A few months ago, I wrote a post about the three concerts I went to here in Japan in the first half of 2015. Those concerts were all fantastic, but the acts were all international artists; Incubus, Noel Gallagher's High Flying Birds, and Taylor Swift. So today, I'd like to share my experience of seeing a Japanese band, DaizyStripper, live here in Japan, and how different and awesome it was!
|DaizyStripper in "Uso to Kagerou"/嘘と陽炎, one of my favourite singles!|
|Don't worry Freddie, you're still my #1.|
|DaizyStripper in Heaven's Rock, Utsunomiya. Photo by T's Project.|
|Not headbanging isn't even an option, because then you get whipped in the face by ten other girl's hair. It hurts! Photo by T's Project.|
|Post-concert, slightly drenched, SUPER HAPPY.|
Five unique points of Visual Kei concerts:
- Of course, furitsuke. There is nothing really like this for western bands. It's super fun to join in on furitsuke, but I've seen some foreign fans comment that it's annoying. When you see the crowd doing cutesy hand movements, I guess it's easy to think "is this really in the spirit of rock"? But even though it's different, I really enjoyed it. It makes a nice atmosphere amongst the fans, I think.
- Slow songs. Like most rock bands, DaizyStripper still has some slow songs (Sweet Dream is one of my absolute favourite songs by them!). As an example, even when Incubus plays Drive, fans will still dance slowly or move in time to the music. But when DaizyStripper played something slow, fans stood almost completely still. This is apparently typical at Visual Kei concerts, to show appreciation for the song. I still feel a little conflicted about it, to be honest. When I'm feeling energetic or hyped up at a concert, it's natural for me to keep moving, even during a slow song. Should I adjust to the normal behaviour of the crowd, or be the annoying foreign fan who can't stand still? I don't know!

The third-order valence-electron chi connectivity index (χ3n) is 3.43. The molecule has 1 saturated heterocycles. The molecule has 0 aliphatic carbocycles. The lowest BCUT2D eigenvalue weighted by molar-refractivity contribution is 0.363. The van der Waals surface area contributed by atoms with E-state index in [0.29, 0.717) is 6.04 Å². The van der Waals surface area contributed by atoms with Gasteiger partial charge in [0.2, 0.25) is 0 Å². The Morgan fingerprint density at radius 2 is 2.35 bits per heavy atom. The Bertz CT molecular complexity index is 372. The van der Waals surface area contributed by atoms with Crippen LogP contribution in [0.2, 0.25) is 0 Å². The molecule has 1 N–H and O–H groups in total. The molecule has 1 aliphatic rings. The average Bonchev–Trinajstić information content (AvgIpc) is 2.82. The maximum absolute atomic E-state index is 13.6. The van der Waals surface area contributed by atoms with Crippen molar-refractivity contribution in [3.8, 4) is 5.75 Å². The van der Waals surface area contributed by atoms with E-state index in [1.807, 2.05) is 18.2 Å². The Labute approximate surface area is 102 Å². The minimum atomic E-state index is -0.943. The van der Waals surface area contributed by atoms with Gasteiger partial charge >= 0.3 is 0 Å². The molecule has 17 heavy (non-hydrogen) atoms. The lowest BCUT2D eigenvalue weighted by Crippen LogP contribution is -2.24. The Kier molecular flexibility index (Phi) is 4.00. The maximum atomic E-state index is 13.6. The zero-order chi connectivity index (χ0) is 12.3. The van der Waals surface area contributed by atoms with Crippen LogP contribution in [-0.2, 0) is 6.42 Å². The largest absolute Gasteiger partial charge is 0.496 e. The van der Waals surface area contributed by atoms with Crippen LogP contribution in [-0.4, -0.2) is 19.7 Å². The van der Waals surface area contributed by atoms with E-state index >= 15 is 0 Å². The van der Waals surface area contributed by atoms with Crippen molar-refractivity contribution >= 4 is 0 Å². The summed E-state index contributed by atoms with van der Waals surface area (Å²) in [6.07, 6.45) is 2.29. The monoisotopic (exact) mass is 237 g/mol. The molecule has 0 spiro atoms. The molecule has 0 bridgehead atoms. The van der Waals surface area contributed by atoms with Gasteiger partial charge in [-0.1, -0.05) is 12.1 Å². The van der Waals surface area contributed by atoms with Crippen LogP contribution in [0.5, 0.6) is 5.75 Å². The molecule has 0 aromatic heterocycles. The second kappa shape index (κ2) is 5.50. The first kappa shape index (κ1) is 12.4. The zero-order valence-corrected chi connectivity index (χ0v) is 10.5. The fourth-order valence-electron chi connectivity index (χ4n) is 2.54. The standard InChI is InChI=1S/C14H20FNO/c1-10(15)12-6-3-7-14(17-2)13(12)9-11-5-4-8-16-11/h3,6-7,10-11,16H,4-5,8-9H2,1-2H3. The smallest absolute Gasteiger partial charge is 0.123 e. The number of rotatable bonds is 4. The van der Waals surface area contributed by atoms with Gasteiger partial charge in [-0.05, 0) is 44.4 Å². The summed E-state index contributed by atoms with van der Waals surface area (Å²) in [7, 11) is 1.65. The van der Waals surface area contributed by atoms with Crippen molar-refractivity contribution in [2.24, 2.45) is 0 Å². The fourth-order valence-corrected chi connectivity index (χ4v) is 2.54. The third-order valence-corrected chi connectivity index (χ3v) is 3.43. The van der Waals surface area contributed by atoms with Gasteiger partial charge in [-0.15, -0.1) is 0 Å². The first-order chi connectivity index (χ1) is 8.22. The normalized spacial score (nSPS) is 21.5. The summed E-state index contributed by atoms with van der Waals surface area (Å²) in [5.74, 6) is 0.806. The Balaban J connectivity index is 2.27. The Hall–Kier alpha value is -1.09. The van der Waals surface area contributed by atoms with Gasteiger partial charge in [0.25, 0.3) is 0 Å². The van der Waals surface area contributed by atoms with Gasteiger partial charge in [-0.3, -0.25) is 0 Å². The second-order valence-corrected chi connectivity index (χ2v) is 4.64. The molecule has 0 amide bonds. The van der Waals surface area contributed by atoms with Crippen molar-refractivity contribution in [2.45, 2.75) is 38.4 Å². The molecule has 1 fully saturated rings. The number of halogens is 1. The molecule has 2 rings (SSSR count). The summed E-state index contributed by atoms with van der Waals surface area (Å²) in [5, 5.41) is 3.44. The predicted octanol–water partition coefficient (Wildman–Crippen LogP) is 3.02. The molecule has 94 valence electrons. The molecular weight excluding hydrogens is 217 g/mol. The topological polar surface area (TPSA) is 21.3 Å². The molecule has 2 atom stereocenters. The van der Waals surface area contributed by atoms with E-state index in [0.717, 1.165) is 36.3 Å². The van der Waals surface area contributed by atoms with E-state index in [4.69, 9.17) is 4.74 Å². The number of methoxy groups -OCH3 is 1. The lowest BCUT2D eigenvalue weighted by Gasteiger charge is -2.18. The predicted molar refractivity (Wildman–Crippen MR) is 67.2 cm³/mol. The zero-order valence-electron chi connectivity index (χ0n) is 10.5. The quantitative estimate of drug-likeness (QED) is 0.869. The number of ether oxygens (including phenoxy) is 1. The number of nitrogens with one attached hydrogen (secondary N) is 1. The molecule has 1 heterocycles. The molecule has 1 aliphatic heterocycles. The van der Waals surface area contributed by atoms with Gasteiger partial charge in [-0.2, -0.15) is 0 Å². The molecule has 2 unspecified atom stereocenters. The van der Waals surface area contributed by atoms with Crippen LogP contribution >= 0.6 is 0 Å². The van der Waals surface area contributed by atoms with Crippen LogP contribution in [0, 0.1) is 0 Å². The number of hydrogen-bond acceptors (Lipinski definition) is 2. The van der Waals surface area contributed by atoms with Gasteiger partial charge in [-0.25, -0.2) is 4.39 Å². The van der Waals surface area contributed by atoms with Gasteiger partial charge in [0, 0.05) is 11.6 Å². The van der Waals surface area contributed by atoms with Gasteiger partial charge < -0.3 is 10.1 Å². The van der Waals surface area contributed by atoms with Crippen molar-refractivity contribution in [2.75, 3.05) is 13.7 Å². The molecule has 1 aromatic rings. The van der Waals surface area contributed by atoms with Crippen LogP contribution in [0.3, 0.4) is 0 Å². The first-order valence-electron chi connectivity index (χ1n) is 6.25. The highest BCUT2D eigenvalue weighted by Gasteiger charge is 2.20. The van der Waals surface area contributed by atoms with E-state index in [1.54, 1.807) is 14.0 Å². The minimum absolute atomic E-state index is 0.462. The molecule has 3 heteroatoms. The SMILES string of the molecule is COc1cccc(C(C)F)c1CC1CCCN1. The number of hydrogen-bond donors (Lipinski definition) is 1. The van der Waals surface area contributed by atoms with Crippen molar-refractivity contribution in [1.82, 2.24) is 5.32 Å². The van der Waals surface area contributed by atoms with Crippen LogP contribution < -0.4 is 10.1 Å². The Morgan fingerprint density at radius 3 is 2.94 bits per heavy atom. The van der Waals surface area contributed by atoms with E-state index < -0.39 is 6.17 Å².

- Name-calling. There are many ways of "appealing" to your favourite band member, but the most different one was the name-calling. One version, called sakigoe (咲き声) was the most different. After each song, girls were calling out to their favourite members in extremely high-pitched, childish voices. I most often heard "Nao-chaaaaannnn!". Some fans went the other way, and called names in low death-metal kind of growls. I don't really mind this, and I joined in, although I just called in my normal voice. I read somewhere that you should only call to one member...but I love all the members! I can't just choose one person to call to!
- Crowd structure. When we first entered the venue, Virginia and I wondered why people weren't really standing very close to each other, and why they weren't trying to get closer to the front. At other concerts, it's normal to end up completely pressed against a stranger, and to try to fight your way closer to the front as you mosh. Instead, at VK concerts, fans stand roughly in horizontal lines with more space between each other. Once the furitsuke starts, it's obvious why. You often have to join hands and jump or dance from side to side in rhythm, or do arm movements which could hit other people if you're too close. Although we headbanged a lot, the crowd movement was pretty different from traditional moshing.
- Finally, I'm sure there are very few western bands who get as touchy-feely with each other as DaizyStripper do. There was one hilarious moment where during a super rocking guitar solo, Mayu hit Nao in the head with the neck of his guitar. Virginia is convinced he only did this so he could hug him to make him feel better. As for the rest of the concert...I'll just leave this here:
|Um...and this (from a different DS concert, but still).|
|We bought so many CDs...|
|...like the slightly obsessive fangirls we are.|
|Virginia and I in Harajuku! ♡|